This week (4 Nissan) marks the yahrtzeit of my Sabba, Abe Staum z”l. My Sabba was the epitome of selflessness and warmth. He was a man of chesed, most of which we will probably never know about. He was the co-owner of a toy company and treated all of his employees with dignity and respect. In fact, his employees admiringly hung up a picture of him in their work section. Whoever heard of such a thing? They truly felt that their boss was “the man”. And that is how I remember him as well!

            In life, we are all in the category of איש (at least the men among us). The question is whether we live only for ourselves and indulge in our own selfish desires, or we prioritize others and think how we can enhance the lives of those we interact with.

            Basically, it’s the choice between being “that guy” or being “the man”.


            Shabbat Shalom & Good Shabbos

            R’ Dani and Chani Staum       

Thursday, March 11, 2021

Parshas Vayakhel-Pekudei 5781



Erev Shabbos Kodesh parshas Vayakhel-Pekudei

Parshas Hachodesh/Mevorchim Chodesh Nissan

28 Adar 5781/March 12, 2021


To be added to my “Striving Higher” WhatsApp chat with periodic chizuk clips, or my “Power Parenting” WhatsApp chat with weekly ideas about parenting, text me at 845-641-5094.


לרפואה שלימה נטע יצחק בן רחל


            Last week I noticed a placard advertising that Uncle Moishy would be coming to one of the local seforim stores here in Monsey to promote his new book and CD. When I came home, I mentioned to my wife that our four-year-old twins would enjoy meeting Uncle Moishy. My intention was that they would really enjoy it if she took them, but being that I was the one who had the bright idea, I was granted the privilege of taking them. I don’t know if that automatically qualifies me to win Dad of the year, but it should definitely be taken into consideration.

            I have no doubt that when Uncle Moishy got stuck in traffic causing him to come twenty minutes late, he sang his gam zu l’tovah song. But I had a harder time singing it myself while waiting on line with our twins in a packed seforim store. Thankfully, we were stationed in front of the store’s CD section and the twins kept themselves busy rearranging them.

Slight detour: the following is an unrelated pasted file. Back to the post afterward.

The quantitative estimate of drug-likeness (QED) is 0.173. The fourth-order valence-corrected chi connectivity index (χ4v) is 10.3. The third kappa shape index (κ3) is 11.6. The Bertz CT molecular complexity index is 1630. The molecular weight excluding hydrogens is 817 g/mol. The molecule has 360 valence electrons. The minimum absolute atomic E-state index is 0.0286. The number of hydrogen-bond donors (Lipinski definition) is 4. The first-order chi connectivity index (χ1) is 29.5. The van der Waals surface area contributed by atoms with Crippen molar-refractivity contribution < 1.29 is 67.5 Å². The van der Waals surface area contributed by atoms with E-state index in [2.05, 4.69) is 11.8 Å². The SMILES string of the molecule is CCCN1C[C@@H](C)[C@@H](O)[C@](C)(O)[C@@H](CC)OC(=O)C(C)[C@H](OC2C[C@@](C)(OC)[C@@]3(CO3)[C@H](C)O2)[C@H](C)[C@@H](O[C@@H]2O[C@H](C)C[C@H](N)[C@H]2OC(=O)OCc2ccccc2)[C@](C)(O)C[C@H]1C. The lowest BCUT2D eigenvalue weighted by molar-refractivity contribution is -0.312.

Uncle Moishy finally did arrive, and his mitzvah men - local Chaverim volunteers - helped move the line along. At last, it was our turn. We had our two minutes with Uncle Moishy, got our book signed, took a picture, and were whisked on.

            I don’t even know if the twins realized what had happened. But they enjoyed seeing the picture afterwards and the knowledge that they had been in Uncle Moishy’s vicinity for a few moments.

            I recently heard the Meaningful People podcast in which Uncle Moishy was interviewed. It’s clear that he genuinely loves what he does and takes great pleasure in the fact that he has had such a wonderful impact on so many Jewish children for so many years. His songs engender a great deal of excitement for mitzvos, and pride in being a Jew and having a Jewish name. It’s because of that genuine excitement that he continues to sing and perform over thirty years after he began. Even during the tense moment when we met him, he gave us a warm smile and a pleasant thank you for coming.

            All that being said, it’s important to note that there is a counterbalance to the positive impact that Uncle Moishy continues to have on our youth. That is because mitzvos are not always fun. It’s not always exciting to overcome one’s yetzer hara and restrain oneself from engaging in behavior that seems enticing but is prohibited by the Torah.

            I want to reiterate that my purpose here is not to undermine in any way the wonderful work and service Uncle Moishy, and those of his ilk, have done for our families and our community. It is well known that Rav Moshe Feinstein noted that those who verbally lamented about how challenging and difficult it was to be a Jew, had children who cast off that yoke and left the fold. It is so vital that we give over a sense of positivity and excitement to our children and tremendous pride in being members of the Chosen Nation. However, we must also balance that excitement with a sense of duty and responsibility. At times, it can be cumbersome or challenging to remain faithful to Torah and mitzvos, but we continue to uphold it because we view it as our indomitable mission.

            The foundation must indeed be laid with excitement and song. But beyond that, there must be a sense of duty and mission even when it’s not fun.

            The Seder night is a time of unparalleled regality when we celebrate our august heritage. Throughout the Seder there are conflicting symbolisms of freedom and servitude, sometimes within the same food. This is most apparent in matzah which is the food of poor people and the food we ate at the time of the redemption. We celebrate our joy and yet seek to retain and recall the feeling of subjugation so that we can channel it toward our service to Hashem.

            It is our privilege to be part of the eternal nation. We celebrate and embrace it intensely so that we will not waver from it even when the road is long and difficult.


            Shabbat Shalom & Good Shabbos

            Good Chodesh,

            R’ Dani and Chani Staum       

Wednesday, March 3, 2021

Parshas Ki Sisa 5781



Erev Shabbos Kodesh parshas Ki Sisa/Parah

21 Adar 5781/March 5, 2021


To be added to my “Striving Higher” WhatsApp chat with periodic chizuk clips, or my “Power Parenting” WhatsApp chat with weekly ideas about parenting, text me at 845-641-5094.


לרפואה שלימה נטע יצחק בן רחל